What specific on-farm management steps can dairy producers take to ensure the best possible conditions for pre-weaned calves that lead to better long-term health, growth and performance?
In our look at the 5 Critical Control Points of calf rearing, we now turn to Control Point 1: Colostrum. What quality, quantity and timing are required?
Why is quality colostrum important?
As calves are born without immunity, they rely on the immunoglobulins (IgG's) they absorb from colostrum for protection from illness and disease, while their own immune systems begin to develop. Good, quality colostrum contains at least 50g of IgG per litre to help calves fight bacteria, viruses and parasites, which are the common micro-organisms on-farm that cause scours and pneumonia.
If calves achieve higher than 10 mg/ml of blood serum IgG, then transfer of passive immunity through colostrum is successful. If calves do not receive the high-quality colostrum they need for protection from disease, and their serum IgG is lower than 10 mg/ml (known failure of passive transfer, or FPT), the results are poorer health, lower growth rates and, ultimately, higher mortality rates.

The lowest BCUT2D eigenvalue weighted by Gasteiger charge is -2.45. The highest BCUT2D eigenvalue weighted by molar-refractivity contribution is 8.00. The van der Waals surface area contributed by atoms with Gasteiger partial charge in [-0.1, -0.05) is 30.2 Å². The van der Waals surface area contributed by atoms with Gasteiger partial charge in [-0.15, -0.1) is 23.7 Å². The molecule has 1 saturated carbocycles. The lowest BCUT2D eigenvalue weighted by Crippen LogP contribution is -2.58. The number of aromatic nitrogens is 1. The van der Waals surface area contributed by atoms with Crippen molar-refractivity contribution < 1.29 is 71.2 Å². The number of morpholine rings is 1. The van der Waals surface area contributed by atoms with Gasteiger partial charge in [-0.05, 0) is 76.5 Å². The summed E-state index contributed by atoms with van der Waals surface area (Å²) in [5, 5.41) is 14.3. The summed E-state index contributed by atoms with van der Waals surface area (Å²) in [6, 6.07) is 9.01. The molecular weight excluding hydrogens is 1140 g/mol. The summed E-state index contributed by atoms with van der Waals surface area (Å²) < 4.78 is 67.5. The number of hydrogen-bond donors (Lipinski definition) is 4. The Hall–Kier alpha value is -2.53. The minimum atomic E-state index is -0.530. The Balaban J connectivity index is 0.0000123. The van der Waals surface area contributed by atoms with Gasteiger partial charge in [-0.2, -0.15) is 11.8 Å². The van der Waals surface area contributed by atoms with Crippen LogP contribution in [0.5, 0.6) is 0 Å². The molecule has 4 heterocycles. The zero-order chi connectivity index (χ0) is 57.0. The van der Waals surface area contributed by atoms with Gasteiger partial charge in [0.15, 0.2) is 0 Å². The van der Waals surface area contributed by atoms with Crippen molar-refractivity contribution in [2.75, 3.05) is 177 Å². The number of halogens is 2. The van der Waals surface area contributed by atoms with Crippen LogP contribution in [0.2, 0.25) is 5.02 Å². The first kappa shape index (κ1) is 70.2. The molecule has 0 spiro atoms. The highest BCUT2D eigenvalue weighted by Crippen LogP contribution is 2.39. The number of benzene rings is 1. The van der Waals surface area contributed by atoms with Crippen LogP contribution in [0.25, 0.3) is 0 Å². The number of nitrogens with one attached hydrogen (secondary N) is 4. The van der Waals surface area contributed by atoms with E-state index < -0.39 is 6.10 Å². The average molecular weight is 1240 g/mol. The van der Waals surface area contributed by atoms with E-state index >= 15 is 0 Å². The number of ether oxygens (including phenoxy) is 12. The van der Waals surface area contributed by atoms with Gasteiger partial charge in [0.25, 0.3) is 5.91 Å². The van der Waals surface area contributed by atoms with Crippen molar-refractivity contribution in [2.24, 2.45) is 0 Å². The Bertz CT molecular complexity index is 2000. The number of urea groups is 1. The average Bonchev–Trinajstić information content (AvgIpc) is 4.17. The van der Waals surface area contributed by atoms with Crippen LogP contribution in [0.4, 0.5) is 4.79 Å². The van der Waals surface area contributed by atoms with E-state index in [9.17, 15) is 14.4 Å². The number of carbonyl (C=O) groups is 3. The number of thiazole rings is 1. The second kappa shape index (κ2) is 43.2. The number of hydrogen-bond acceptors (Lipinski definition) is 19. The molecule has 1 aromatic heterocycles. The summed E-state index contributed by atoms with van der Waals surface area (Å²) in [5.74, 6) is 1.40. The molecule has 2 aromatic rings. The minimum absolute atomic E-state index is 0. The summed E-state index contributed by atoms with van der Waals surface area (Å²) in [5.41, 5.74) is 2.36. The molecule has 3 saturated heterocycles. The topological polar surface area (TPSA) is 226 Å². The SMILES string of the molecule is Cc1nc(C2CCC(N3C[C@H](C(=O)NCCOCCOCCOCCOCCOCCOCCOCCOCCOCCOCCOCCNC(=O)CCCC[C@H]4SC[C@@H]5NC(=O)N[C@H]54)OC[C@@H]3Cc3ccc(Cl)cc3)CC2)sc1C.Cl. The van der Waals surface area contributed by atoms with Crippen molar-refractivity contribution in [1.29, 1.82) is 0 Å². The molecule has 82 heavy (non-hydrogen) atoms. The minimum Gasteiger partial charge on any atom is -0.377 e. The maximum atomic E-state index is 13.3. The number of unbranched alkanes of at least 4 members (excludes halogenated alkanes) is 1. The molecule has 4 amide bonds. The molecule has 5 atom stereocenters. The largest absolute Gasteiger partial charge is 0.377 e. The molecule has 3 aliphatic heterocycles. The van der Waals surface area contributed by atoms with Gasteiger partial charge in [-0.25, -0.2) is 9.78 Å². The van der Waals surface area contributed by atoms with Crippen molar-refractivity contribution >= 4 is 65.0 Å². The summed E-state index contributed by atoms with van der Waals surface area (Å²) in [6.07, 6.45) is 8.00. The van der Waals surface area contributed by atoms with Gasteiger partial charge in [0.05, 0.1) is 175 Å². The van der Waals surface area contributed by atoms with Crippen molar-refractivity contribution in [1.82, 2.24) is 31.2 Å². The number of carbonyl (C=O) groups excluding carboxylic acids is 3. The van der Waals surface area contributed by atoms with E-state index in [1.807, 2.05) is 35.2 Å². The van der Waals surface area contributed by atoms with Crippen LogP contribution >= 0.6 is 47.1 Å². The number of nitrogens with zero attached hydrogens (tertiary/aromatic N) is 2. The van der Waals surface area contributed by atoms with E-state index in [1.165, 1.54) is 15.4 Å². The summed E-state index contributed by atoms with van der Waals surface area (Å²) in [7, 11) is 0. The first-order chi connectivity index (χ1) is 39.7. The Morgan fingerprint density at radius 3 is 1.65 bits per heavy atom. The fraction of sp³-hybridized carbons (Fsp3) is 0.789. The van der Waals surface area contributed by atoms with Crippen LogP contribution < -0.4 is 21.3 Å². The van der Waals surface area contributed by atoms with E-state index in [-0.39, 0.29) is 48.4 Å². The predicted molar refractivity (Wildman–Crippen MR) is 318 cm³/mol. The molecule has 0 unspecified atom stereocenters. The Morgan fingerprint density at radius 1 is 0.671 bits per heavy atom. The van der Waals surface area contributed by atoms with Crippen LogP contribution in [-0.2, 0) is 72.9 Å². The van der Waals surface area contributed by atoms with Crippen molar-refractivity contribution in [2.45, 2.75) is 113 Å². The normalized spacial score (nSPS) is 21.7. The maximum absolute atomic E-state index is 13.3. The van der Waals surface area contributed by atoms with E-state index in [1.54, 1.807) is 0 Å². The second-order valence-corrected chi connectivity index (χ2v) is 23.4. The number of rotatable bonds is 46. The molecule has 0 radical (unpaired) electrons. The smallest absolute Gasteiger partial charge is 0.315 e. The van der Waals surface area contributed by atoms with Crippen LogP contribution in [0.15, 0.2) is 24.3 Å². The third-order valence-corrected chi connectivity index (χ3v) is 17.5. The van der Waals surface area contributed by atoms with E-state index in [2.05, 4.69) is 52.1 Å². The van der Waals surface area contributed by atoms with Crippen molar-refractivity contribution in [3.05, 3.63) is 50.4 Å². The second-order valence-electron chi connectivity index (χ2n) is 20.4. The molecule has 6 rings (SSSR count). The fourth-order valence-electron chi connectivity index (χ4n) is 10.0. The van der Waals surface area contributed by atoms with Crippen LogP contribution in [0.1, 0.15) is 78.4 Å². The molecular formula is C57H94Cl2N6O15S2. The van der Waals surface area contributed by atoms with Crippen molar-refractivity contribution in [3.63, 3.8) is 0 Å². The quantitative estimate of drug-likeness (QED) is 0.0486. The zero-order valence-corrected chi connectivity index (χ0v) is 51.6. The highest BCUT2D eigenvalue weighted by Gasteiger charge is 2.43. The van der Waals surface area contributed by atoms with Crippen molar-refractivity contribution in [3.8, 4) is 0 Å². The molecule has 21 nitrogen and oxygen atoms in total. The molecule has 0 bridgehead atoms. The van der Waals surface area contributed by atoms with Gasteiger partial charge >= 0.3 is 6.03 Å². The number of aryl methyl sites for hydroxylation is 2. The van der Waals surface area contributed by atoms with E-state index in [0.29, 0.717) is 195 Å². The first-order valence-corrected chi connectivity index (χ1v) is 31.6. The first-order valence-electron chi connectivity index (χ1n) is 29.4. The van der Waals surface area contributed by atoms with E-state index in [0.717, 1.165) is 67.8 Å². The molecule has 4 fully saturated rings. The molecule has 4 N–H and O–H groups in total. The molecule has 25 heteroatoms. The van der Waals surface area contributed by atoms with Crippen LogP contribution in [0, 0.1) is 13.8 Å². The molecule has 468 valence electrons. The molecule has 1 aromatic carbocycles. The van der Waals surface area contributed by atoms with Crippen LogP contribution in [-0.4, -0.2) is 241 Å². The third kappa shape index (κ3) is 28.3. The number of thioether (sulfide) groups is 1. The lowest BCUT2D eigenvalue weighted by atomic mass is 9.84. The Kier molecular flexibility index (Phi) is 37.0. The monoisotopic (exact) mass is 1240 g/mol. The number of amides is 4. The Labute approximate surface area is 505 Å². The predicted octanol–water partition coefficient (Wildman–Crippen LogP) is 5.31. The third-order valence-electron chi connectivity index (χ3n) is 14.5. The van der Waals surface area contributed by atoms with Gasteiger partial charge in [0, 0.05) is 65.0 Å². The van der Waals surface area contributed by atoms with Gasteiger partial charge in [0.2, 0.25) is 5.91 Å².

In addition to the critically important IgG's colostrum introduces into a calf's system, high quality colostrum is also quite nutrient dense. It contains about two times as much dry matter and five times as much protein as whole milk, and it has a higher fat and vitamin content, too. Colostrum is also rich in bioactive compounds which contribute to the quality of a calf's development, growth and performance, such as hormones and growth factors.
When and how much colostrum should be fed?
As the calf's ability to absorb the antibodies present in colostrum rapidly reduces within the first 24 hours of life, it is important to feed a good amount of high quality colostrum before this window narrows. Current LifeStart Program recommendations include an initial feeding of 3 to 4 litres of colostrum as soon as possible, preferably within one hour of birth. An additional 2 litres should be fed six hours later and, where possible, an additional 1 to 2 litres can be fed at twelve hours after birth.
Research has shown that feeding the right amount of high quality colostrum during the right time frame not only ensures better heath and growth for young calves, but, when coupled with a higher plane of nutrition pre-weaning, it also helps lead to better long-term performance and production.
Take a closer look the other Critical Control Points for effective management.
Timely feeding of the right quantity and quality of colostrum is essential for calves to reap the benefits of both IgG's and other vital colostral factors that positively affect their health, growth and long-term production. Proper colostrum management is just one of the ways that dairy farms can raise the bar for on-farm performance.